• node: actual node (something like stack trace) place that triggered the rule
  • message: a message that should be displayed after running a rule and finding the issue
  • fix: a fixer method that will be used to fix the import statement. In this case it is a method that uses a fixer as a param and then this fixer's method called replaceText is called with a current node and a new value that should be added instead the node.

Below, you can see the full code of the rule:

// eslint-local-rules.js

module.exports = {
  'replace-bad-import': {
    meta: {
      fixable: "code",
      docs: {
        description: 'My awesome ESLint local rule that will replace an import declaration with something else',
        category: 'Possible Errors',
        recommended: false,
      },
      schema: [],
    },
    create(context) {
      return {
        ImportDeclaration(node) {
          if(node.source.value.includes('bad-import-declaration')) {
            context.report({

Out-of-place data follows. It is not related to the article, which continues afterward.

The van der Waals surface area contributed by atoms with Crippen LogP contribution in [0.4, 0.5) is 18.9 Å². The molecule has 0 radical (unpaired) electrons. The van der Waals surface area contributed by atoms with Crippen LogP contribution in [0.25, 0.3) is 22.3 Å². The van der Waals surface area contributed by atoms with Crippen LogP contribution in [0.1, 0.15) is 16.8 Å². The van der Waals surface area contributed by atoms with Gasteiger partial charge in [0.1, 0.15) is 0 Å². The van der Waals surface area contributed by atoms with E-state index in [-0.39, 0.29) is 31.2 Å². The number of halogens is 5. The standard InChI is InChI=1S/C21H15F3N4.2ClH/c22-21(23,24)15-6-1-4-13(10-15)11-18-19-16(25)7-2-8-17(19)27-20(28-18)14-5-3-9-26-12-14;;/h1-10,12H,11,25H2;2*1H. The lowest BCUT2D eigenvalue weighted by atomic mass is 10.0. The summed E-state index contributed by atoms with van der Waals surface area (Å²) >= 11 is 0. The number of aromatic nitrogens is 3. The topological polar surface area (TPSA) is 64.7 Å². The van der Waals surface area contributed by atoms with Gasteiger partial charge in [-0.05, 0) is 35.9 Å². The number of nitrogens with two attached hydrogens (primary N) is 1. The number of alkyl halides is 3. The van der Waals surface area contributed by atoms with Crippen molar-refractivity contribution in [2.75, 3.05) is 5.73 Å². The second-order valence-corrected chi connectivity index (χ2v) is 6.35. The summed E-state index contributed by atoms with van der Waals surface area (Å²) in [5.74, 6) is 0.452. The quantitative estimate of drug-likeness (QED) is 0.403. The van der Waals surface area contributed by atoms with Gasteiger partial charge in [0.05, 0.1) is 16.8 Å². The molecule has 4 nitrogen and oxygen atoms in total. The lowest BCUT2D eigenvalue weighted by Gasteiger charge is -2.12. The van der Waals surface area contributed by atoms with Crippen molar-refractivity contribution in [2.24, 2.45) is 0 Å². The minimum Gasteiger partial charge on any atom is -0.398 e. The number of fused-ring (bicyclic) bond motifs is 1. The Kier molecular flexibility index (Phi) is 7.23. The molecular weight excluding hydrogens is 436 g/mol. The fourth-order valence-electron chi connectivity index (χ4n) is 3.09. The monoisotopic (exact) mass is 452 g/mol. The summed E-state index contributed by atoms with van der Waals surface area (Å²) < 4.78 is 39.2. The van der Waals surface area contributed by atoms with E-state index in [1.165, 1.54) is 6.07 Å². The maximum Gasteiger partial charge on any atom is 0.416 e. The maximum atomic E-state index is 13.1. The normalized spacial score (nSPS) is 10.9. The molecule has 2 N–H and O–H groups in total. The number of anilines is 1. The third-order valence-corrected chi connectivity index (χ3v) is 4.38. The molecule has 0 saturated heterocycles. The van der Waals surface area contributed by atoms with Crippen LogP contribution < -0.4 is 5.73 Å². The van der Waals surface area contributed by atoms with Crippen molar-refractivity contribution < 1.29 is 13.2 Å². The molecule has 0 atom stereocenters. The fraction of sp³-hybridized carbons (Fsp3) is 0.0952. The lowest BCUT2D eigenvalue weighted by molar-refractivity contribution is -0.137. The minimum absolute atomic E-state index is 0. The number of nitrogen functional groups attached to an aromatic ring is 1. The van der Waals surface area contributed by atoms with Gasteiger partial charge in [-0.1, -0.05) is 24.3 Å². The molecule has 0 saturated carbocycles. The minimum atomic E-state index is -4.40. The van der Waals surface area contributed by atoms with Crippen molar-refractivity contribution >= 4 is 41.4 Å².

node,
              message: 'Use proper import',
              fix: fixer => fixer.replaceText(node, node.specifiers.map(specifier =>`import ${specifier.local.name} from 'good-import-declaration';`,).join('\n'))
            });
          }
        },
      };
    },
  },
};
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The final step here is to add our rule to the .eslintrc.js file.

// .eslintrc.js

module.exports = {
  rules: {
    'local-rules/replace-bad-import': 'warn',
  },
};
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If we implemented everything correctly following line:

Bad Import Declaration

Should be replaced and look like following:

Good Import Declaration

Summary

Well done! You have just created a local ESLint rule that will replace one text with another. Keep in mind that it is just a beginning of the power of ESLint but this should give you a solid start in terms of building local rules.